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View Full Version : Shiny finish for usable bowls?



Doug W Swanson
10-27-2010, 8:32 PM
Hey all,

I made a few bowls recently (cherry and walnut) and used salad bowl finish on them.
The cherry bowl looks really good and has a nice looking semi glossy finish.

The walnut, on the other hand, is pretty dull and matte looking. Is this because it's walnut? Should I put more coats on? Can I buff it to shine it up a little?

I was hoping for something with a little more sheen. Not super glossy but something between matte and glossy.

Also, since most of the bowls I will make in the future will be intended to be used what other finishes should I use?

I do have some Mahoney's walnut oil but for some reason I just used the salad bowl finish this time around.

Thanks!

Steve Schlumpf
10-27-2010, 9:03 PM
Doug - I don't have any practical experience with finishes for utilitarian bowls as most all of my turnings are decorative - but I know you can do additional coats of salad bowl finish or Mahoney's walnut oil and build up a sheen.

Michelle Rich
10-27-2010, 9:05 PM
I don't like finishes (chemicals) of any kind on my "eatin" bowls. If you sand to 800-1200 grit and buff the wood should have a soft sheen..you can also use beeswax & buff.

Sean Hughto
10-27-2010, 9:05 PM
I use walnut oil and beeswax, but first I sand to as high as I have teh patience for - like 150, 220, 400, 600, 1000. If the wood is really smoothed, it will show a little more sheen. I also apply a couple coats of this stuff over time:

http://ecx.images-amazon.com/images/I/516F%2B2Cx5LL._SL500_AA300_.jpg (http://www.amazon.com/gp/product/images/B0012XP7LQ/ref=dp_image_0?ie=UTF8&n=228013&s=hi)

And periodically during the life of the bowl. It keeps things looking crisp and with a sheen. Without oil and/or wax, the wood (especially the end grain areas) start to look really dull and faded. Mind you, none of this will make a bowl shiny like a coat of poly on some bookcase, but it looks rich and lusterous.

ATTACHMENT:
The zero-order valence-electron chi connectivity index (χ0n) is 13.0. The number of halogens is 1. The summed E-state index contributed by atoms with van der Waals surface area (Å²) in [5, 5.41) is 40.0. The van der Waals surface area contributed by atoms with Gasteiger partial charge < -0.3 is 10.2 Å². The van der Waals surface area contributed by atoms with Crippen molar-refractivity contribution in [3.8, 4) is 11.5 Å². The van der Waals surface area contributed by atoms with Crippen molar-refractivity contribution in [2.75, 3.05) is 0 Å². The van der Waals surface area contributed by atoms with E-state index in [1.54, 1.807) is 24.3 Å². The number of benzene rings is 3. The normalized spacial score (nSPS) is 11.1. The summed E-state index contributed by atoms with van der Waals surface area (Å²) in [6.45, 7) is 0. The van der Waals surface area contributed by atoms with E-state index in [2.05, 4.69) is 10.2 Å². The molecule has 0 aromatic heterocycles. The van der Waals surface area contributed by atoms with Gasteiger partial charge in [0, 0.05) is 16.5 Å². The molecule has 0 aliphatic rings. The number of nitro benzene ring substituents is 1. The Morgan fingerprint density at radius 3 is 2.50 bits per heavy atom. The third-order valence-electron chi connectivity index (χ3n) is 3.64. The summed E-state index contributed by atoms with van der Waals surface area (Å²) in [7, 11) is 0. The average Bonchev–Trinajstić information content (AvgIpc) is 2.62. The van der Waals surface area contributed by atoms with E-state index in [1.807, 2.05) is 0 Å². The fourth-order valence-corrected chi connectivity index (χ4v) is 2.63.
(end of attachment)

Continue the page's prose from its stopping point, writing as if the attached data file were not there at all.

Sean Hughto
10-27-2010, 9:13 PM
By the way, here's a recent walnut effort of mine so you can see if it seems a to have the sheen you're looking for - as I say, it's not really shiny.
http://farm5.static.flickr.com/4112/4979496591_27c00fbe1d.jpg

Roger Chandler
10-27-2010, 10:05 PM
Sean, that is a gorgeous bowl!

Bernie Weishapl
10-27-2010, 11:02 PM
I don't usually get a real shine on my utility bowls. I use the same as Sean does. Mahoney's walnut oil and then beeswax. Every year or so depending on how much they are used I will renew with walnut oil. I always put a note in the ones sold to renew after a year to 18 months. I used Salad bowl finish a few years ago and they turned gummy after use at least in our salad bowls we use which are walnut. I had to redo my sisters cherry bowls after 3 yrs because they became gummy.

Sean Hughto
10-27-2010, 11:08 PM
Bernie, when you guys say "salad bowl finish" are you referring the Behlen's product? I've never used it, but have heard it described as more like a varnish.

Bernie Weishapl
10-27-2010, 11:22 PM
Yes it is a varnish type finish Sean. There is also a General Finishes salad bowl finish. It just didn't hold up. I started using walnut oil and no problems after 3 yrs of using our bowls for everything from cereal to salad.

Doug W Swanson
10-28-2010, 1:04 AM